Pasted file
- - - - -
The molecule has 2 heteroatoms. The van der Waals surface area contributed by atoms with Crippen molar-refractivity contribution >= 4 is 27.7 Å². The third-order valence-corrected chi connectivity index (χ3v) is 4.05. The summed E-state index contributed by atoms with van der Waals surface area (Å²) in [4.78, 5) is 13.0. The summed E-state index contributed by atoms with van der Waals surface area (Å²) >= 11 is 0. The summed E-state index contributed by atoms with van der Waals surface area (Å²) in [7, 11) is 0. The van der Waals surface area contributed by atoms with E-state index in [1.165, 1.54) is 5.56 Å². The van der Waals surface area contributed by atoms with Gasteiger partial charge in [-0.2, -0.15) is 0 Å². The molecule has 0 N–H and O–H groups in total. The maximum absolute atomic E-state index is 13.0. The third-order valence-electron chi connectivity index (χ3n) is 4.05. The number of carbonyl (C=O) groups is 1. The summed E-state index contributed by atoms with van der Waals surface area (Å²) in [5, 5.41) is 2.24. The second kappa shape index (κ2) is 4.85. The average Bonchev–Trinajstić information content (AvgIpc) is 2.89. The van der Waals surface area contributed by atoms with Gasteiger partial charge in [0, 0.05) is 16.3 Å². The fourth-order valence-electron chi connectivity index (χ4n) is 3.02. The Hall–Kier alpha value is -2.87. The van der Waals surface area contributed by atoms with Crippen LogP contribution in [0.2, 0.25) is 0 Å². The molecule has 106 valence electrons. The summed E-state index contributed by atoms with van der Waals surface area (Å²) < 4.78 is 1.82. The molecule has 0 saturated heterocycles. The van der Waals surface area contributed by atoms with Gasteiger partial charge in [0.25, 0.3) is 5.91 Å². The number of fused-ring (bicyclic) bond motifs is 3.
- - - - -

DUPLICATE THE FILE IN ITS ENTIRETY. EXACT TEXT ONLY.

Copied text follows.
The molecule has 2 heteroatoms. The van der Waals surface area contributed by atoms with Crippen molar-refractivity contribution >= 4 is 27.7 Å². The third-order valence-corrected chi connectivity index (χ3v) is 4.05. The summed E-state index contributed by atoms with van der Waals surface area (Å²) in [4.78, 5) is 13.0. The summed E-state index contributed by atoms with van der Waals surface area (Å²) >= 11 is 0. The summed E-state index contributed by atoms with van der Waals surface area (Å²) in [7, 11) is 0. The van der Waals surface area contributed by atoms with E-state index in [1.165, 1.54) is 5.56 Å². The van der Waals surface area contributed by atoms with Gasteiger partial charge in [-0.2, -0.15) is 0 Å². The molecule has 0 N–H and O–H groups in total. The maximum absolute atomic E-state index is 13.0. The third-order valence-electron chi connectivity index (χ3n) is 4.05. The number of carbonyl (C=O) groups is 1. The summed E-state index contributed by atoms with van der Waals surface area (Å²) in [5, 5.41) is 2.24. The second kappa shape index (κ2) is 4.85. The average Bonchev–Trinajstić information content (AvgIpc) is 2.89. The van der Waals surface area contributed by atoms with Gasteiger partial charge in [0, 0.05) is 16.3 Å². The fourth-order valence-electron chi connectivity index (χ4n) is 3.02. The Hall–Kier alpha value is -2.87. The van der Waals surface area contributed by atoms with Crippen LogP contribution in [0.2, 0.25) is 0 Å². The molecule has 106 valence electrons. The summed E-state index contributed by atoms with van der Waals surface area (Å²) < 4.78 is 1.82. The molecule has 0 saturated heterocycles. The van der Waals surface area contributed by atoms with Gasteiger partial charge in [0.25, 0.3) is 5.91 Å². The number of fused-ring (bicyclic) bond motifs is 3.